I've spent many years working with people with depression, and from my perspective I see depression as a situation where so many warning lights have popped up on someone's dashboard, their attention is solely on the dashboard and they can no longer see or enjoy the road.

I've been there myself at times...

Where stress and anxiety and anger and frustration are all pinging up all over the place, and in that moment your focus and obsession moves to the dashboard, putting you in a mindset where you feel you need to isolate yourself from reality and deal with all those emotions.

Depression to me serves a purpose.

It's a state of complete focus on the dashboard, the multiple warning lights, the negative emotions, to the point where isolation and extrication from the world becomes your only option.

Depression is a decision to...


Is that such a bad thing?

Evolutionary perspectives on depression theorise that actually it is an adaptation to our environment.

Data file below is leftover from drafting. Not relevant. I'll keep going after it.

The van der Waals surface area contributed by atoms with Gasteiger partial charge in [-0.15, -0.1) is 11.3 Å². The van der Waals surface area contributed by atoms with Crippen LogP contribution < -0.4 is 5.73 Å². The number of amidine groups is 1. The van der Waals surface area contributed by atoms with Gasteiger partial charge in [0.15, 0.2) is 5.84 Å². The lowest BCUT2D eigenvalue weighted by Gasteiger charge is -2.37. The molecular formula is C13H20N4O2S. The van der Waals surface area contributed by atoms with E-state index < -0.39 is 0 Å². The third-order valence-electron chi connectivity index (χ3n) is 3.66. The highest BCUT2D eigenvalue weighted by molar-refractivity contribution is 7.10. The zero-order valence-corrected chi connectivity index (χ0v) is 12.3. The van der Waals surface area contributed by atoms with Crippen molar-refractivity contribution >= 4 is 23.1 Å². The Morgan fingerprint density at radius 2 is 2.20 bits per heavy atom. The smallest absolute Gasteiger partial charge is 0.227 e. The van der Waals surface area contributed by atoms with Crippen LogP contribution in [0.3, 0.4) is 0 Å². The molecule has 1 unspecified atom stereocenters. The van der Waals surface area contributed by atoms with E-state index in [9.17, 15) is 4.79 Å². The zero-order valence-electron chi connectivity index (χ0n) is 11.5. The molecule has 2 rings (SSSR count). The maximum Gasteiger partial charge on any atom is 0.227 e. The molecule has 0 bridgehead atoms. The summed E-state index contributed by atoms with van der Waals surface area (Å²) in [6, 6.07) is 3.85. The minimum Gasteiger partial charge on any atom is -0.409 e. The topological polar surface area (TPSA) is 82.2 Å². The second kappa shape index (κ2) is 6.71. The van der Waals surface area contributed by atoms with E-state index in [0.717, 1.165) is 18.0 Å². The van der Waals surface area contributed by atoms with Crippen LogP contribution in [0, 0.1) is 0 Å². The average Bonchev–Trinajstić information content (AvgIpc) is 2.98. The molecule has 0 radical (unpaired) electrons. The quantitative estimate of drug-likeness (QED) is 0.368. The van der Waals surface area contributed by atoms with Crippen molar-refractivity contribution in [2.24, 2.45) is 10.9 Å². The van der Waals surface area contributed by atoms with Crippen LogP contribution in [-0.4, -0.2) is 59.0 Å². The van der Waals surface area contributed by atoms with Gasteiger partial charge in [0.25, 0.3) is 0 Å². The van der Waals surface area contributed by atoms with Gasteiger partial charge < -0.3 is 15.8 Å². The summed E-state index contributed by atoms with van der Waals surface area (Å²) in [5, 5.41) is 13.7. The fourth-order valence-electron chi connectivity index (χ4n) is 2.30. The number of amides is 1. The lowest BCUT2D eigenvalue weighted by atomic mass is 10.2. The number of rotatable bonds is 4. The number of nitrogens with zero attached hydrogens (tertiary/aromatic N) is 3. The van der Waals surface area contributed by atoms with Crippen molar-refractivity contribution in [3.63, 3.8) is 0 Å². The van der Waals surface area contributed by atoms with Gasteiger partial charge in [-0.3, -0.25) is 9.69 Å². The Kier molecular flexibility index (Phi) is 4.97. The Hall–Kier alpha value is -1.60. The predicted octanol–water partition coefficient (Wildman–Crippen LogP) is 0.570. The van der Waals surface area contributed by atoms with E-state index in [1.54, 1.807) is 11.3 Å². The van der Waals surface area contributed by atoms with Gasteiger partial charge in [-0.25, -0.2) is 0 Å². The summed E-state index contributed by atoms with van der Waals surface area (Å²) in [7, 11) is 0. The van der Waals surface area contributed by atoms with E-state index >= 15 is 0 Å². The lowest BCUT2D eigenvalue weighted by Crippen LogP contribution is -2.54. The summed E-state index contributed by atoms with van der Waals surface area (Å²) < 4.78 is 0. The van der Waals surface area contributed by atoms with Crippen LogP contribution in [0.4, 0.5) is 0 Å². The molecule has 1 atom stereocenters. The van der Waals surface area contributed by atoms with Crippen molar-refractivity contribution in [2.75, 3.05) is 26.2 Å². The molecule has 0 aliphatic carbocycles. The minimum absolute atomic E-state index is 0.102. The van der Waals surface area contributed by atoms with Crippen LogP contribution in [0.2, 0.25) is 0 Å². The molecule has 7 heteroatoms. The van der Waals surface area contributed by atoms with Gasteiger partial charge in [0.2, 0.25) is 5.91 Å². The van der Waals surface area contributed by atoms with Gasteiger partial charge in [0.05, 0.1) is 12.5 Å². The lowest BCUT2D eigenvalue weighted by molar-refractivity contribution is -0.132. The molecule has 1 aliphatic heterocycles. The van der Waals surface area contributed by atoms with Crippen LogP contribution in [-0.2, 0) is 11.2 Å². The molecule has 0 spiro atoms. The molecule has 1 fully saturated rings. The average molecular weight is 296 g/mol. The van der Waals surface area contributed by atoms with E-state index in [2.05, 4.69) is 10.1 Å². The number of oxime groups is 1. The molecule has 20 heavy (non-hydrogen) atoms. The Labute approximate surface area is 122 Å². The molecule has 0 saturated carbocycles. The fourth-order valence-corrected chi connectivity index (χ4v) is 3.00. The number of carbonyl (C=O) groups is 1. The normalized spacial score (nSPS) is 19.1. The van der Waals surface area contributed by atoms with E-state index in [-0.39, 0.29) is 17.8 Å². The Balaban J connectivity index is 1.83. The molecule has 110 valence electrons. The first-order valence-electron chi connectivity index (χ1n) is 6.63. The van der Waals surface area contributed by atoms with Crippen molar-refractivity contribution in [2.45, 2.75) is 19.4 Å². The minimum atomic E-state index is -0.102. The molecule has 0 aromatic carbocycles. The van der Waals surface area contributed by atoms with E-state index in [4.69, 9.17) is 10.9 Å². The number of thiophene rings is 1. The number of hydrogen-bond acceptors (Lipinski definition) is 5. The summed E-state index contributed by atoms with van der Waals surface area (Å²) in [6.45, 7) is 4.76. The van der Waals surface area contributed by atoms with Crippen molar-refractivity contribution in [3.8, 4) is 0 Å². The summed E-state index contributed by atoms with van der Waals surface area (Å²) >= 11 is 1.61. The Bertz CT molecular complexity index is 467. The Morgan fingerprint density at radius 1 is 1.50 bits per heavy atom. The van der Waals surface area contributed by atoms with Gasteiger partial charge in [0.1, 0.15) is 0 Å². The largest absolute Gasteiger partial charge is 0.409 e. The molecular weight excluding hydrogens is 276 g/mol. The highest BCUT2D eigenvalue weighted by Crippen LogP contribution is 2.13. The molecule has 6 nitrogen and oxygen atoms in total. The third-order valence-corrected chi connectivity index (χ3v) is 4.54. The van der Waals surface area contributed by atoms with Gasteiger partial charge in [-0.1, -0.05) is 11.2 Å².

When our environment keeps throwing problems at us, in the form of multiple warning lights, multiple negative emotions, the depressive state and the decision "to come off the road" is a way of taking some time out to fix the problems.

If 20 different warning lights came up on your dashboard while you were driving, the smart thing to do would be to book your car into the nearest garage and get it fixed.

In this way, depression is a kind of "mental servicing" where the mind is in an isolated, focused state where it can fix the various warning lights before returning to the road. Counselling and other talking therapies are fantastic forms of mental servicing, helping us to deal with each warning light in turn.

However, too often we're being told by medical professionals that natural responses to our environment are "disorders".

Perhaps we need a change of perspective.

Perhaps the modern world is an environment that constantly poses problems for our ancient minds and bodies, causing all these warning lights to pop up at once, more than we were ever designed to deal with.

And perhaps our brains are hard wired to withdraw from the world, to go into a depressive state and to think up a new direction, the moment it is faced with so many warning lights, so many problems.

Perhaps we shouldn't call it "depression".

Perhaps we should call it "solution".